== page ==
The DVD opens with the option of viewing the film with one of four alternate endings which the viewer can decide whether to watch within the feature film or separately with optional commentary. There is also the feature to watch the theatrical cut. Ultimately though, this DVD gimmick is rather a waste of time because none of the alternate endings offer anything to get excited about – the feature hardly comes with the ‘whodunit’ joy of Clue’s DVD option of watching different endings depicting a different killer each time. The endings here have nothing to do with ‘different killers’ but ironically look at the most interesting aspect of the film that never gets investigated – that being character psychology. In the end, it’s almost annoying – especially when the director talks about test audiences in the commentary – it’s fair enough that studios require their product to attract an audience and make money, but so many director’s just don’t seem to have the balls to stick with something and role with, even it does mean the end of their career. If the late Stanley Kubrick let himself be bullied by today’s rich-head honcho’s, he’d be making SpongeBob SquarePants movies and exec-producing a remake of The Shining with Freddie Prince Jr. playing Jack.

The film is presented in its original theatrical aspect ratio of 2.40:1 and anamorphic enhanced. I personally was very impressed by the image which seemed very solid and detailed throughout. The dark photography is reproduced beautifully on the DVD, with blacks looking superb and the muted, autumnal colours look excellent. There’s some very slight grain noticeable from the print which take a point or two off the final grade, but this is a superb transfer.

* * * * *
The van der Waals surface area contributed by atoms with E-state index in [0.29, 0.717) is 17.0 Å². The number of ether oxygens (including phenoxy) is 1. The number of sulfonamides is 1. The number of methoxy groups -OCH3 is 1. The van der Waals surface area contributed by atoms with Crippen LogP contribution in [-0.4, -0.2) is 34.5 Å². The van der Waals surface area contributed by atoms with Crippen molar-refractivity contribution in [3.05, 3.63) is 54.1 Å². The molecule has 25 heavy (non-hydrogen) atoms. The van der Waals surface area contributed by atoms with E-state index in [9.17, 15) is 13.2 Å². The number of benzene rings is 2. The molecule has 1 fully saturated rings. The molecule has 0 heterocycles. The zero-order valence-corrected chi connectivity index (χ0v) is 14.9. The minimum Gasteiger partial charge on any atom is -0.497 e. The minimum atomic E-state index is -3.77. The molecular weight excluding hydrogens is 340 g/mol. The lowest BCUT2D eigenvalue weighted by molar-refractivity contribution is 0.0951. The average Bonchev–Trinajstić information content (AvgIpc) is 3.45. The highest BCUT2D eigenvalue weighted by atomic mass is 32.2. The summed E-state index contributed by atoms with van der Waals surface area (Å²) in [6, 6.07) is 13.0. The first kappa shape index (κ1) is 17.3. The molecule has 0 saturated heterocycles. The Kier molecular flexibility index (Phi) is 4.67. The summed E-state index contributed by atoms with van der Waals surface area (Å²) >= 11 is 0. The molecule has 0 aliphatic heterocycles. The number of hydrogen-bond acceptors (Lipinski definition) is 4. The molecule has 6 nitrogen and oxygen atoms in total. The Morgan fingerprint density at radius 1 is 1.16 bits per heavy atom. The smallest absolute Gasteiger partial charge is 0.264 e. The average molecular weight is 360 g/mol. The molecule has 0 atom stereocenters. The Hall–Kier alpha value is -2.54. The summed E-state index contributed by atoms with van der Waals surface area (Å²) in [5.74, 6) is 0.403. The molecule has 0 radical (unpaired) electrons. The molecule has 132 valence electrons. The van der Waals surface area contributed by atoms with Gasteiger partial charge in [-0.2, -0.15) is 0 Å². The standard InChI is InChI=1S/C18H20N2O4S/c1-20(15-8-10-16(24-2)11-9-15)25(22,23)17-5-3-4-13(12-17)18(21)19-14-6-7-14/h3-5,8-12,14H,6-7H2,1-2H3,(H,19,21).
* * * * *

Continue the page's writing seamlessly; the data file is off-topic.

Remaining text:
Two main soundtracks are available – a Dolby Digital 5.1 track and a DTS. I watched the film with the DTS track switched on and for all intents and purposes, it was fantastic. There’s some superb separation across the front channels and dialogue really utilises the front soundstage. Later on in the film, the deep sounds of sub-woofer really heat-up the soundtrack and it becomes an aurally-great experience. The film has its best scares when the sound is turned-up high because director John Polson’s only real idea of thrilling his audience is by shocking them with suddenly louder sound – you will jump!

The additional features on the DVD include a commentary by director John Polson, Editor Jeffrey Ford, and screenwriter Ari Schlossberg. It’s understandable that the speakers love their movie since they obviously invested a lot in it, but it’s laughable how they imply the film stands up to some notable classics. A fairly dull commentary that offers a few scattered anecdotes but mainly focuses on the structure of technique invested in the film. Also featured in the DVD are the alternate endings with optional commentary, and some other deleted scenes, plus the addition of footage from the film being placed into storyboard sequences, as the director tells of what could have been. The DVD is rounded off with a ten-minute making-of which acts like an extended trailer than anything really informative.


Hide And Seek is a film that could have been a lot better – there’s an element of enjoyment to be had, but every good bit just reminds the viewer of other better films. I wonder whether M. Night Shyamalan is proud or pissed off, because is Hide And Seek a homage or a rip-off of the The Sixth Sense - a film that does this psycho-thriller, slow-burning horror stuff so much better.